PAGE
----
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Figures

Image of Figure 1
Figure 1

Just one of two subunits in the ATP-bound MalK (PDB ID code 1Q12) is shown. The helical subdomain is blue, the nucleotide-binding subdomain is green, and the C-terminal regulatory domain (truncated) is yellow. Conserved residues and motifs discussed in the text are highlighted and labeled in the figure. Two ATPs, which lie along the interface in the actual dimer structure (see Fig. 2 ), are colored according to the scheme developed by Corey, Pauling, and Koltun. This figure was prepared with Pymol.

Citation: Davidson A, Alvarez F. 2010. Binding Protein-Dependent Uptake of Maltose into Cells via an ATP-Binding Cassette Transporter, EcoSal Plus 2010; doi:10.1128/ecosalplus.3.3.3
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Image of Figure 2
Figure 2

In the absence of nucleotide (ground state, 1Q1B), the nucleotide-binding interface between the two NBDs (different shades of blue and green) of MalK are separated with dimer contacts maintained through contact of the regulatory domains (yellow). In the ATP-bound structure (1Q12), the nucleotide-binding interface is closed. In the ADP-bound structure (2AWO), the interface is again open, suggestive of a cycle of ATP hydrolysis linked to conformational change. Reprinted from reference 54 , with permission of the publisher. Copyright 2005 National Academy of Sciences, USA.

Citation: Davidson A, Alvarez F. 2010. Binding Protein-Dependent Uptake of Maltose into Cells via an ATP-Binding Cassette Transporter, EcoSal Plus 2010; doi:10.1128/ecosalplus.3.3.3
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Image of Figure 3
Figure 3

In the absence of maltose, the transporter rests in a conformation in which the nucleotide-binding interface is open and the sugar-binding site in the membrane is exposed to the cytoplasm, even in the presence of ATP. When maltose binds MBP, it closes, and the closed form of MBP initiates a cycle of transport. In a concerted motion, MBP opens as it becomes more tightly bound by the transporter, and the nucleotide-binding interface closes as TM helices reorient to alternate exposure of the sugar-binding site from the cytoplasm to the periplasm to receive maltose as it is released from MBP. ATP hydrolysis occurs in this conformation, and following hydrolysis, the nucleotide-binding interface becomes unstable, returning the transporter to a resting state. Adapted from reference 61 , with permission of the publisher. Copyright 2001 National Academy of Sciences, USA.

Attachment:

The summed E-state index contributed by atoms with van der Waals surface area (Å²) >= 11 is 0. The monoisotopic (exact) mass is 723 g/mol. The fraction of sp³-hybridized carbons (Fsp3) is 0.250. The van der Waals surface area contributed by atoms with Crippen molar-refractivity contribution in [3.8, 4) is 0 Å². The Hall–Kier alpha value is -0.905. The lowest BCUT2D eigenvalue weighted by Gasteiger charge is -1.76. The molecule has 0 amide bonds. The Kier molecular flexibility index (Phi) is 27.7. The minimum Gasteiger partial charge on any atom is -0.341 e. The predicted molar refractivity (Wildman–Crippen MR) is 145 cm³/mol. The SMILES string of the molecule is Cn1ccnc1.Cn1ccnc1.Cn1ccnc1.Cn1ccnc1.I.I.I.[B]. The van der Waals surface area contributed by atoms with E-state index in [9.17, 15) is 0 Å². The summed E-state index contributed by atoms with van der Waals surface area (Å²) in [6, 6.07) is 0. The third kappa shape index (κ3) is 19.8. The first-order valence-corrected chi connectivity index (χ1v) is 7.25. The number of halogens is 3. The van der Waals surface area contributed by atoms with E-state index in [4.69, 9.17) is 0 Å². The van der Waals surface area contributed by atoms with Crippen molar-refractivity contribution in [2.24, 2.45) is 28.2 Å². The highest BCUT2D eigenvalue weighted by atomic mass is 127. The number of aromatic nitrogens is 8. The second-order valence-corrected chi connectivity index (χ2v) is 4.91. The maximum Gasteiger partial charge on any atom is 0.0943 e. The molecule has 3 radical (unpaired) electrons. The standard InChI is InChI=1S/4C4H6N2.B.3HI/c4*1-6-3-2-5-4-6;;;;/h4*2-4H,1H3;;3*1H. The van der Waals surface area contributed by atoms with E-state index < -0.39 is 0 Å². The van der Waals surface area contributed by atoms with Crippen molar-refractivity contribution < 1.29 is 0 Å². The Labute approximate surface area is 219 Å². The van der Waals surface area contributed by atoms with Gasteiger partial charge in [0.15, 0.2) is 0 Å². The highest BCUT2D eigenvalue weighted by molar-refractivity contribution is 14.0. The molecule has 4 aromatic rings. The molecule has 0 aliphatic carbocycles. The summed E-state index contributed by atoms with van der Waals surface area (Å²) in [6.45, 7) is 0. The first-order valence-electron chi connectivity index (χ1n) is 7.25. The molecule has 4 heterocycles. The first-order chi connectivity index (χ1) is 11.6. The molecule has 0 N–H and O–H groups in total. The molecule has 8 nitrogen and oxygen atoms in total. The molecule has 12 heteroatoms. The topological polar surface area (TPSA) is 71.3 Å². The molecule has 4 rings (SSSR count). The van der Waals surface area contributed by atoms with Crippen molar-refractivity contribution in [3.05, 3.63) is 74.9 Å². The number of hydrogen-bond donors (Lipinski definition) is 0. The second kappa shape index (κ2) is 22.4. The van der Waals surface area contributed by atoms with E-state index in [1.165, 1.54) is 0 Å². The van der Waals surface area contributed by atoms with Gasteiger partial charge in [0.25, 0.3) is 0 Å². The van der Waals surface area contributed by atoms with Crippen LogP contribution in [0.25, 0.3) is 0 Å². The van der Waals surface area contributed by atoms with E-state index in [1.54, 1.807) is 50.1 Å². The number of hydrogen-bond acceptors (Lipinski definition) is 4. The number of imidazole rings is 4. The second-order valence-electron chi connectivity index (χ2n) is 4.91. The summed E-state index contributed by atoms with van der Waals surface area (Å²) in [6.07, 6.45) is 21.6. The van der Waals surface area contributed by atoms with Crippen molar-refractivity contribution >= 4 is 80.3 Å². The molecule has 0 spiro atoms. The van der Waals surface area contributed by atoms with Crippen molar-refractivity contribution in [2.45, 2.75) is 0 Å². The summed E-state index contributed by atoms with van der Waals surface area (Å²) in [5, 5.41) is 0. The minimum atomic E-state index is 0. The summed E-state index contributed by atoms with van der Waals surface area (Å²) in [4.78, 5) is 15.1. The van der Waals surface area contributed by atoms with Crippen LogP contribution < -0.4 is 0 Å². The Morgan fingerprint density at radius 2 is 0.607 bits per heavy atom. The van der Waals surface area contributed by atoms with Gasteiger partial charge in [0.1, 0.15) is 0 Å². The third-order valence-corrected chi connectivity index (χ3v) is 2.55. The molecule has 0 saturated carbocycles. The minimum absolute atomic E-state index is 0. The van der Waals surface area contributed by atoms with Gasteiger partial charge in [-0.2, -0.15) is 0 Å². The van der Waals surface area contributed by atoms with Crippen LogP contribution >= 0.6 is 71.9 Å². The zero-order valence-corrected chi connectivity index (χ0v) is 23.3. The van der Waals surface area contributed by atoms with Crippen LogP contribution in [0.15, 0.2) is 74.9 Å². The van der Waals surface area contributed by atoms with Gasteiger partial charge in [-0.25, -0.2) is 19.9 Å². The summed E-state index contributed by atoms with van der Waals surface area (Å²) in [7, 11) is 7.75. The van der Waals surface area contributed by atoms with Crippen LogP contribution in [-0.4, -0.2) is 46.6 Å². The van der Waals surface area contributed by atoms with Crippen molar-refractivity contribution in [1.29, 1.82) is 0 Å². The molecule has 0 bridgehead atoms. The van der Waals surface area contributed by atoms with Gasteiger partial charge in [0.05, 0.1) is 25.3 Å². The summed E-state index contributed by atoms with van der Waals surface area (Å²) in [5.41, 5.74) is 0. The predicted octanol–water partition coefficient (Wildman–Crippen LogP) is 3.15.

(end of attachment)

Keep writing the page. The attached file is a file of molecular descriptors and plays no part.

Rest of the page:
Citation: Davidson A, Alvarez F. 2010. Binding Protein-Dependent Uptake of Maltose into Cells via an ATP-Binding Cassette Transporter, EcoSal Plus 2010; doi:10.1128/ecosalplus.3.3.3
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Image of Figure 4
Figure 4

In the structure (2R6G), MBP is trapped in complex with ATP-bound MalFGK by use of an E159Q substitution in MalK to prevent ATP hydrolysis. Subunits are colored as indicated in the figure. On the right, a space-filling model is cut away to reveal an outward-facing occluded pocket containing bound maltose. Modified from reference 51 .

Citation: Davidson A, Alvarez F. 2010. Binding Protein-Dependent Uptake of Maltose into Cells via an ATP-Binding Cassette Transporter, EcoSal Plus 2010; doi:10.1128/ecosalplus.3.3.3
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Image of Figure 5
Figure 5

In the structure (3FH6), MalF lacking the first two TM helices was used for crystallization. Subunits are colored as indicated. On the right, a space-filling model is cut away to reveal an inward-facing empty maltose binding pocket. Reprinted from reference 113 , with permission.

Citation: Davidson A, Alvarez F. 2010. Binding Protein-Dependent Uptake of Maltose into Cells via an ATP-Binding Cassette Transporter, EcoSal Plus 2010; doi:10.1128/ecosalplus.3.3.3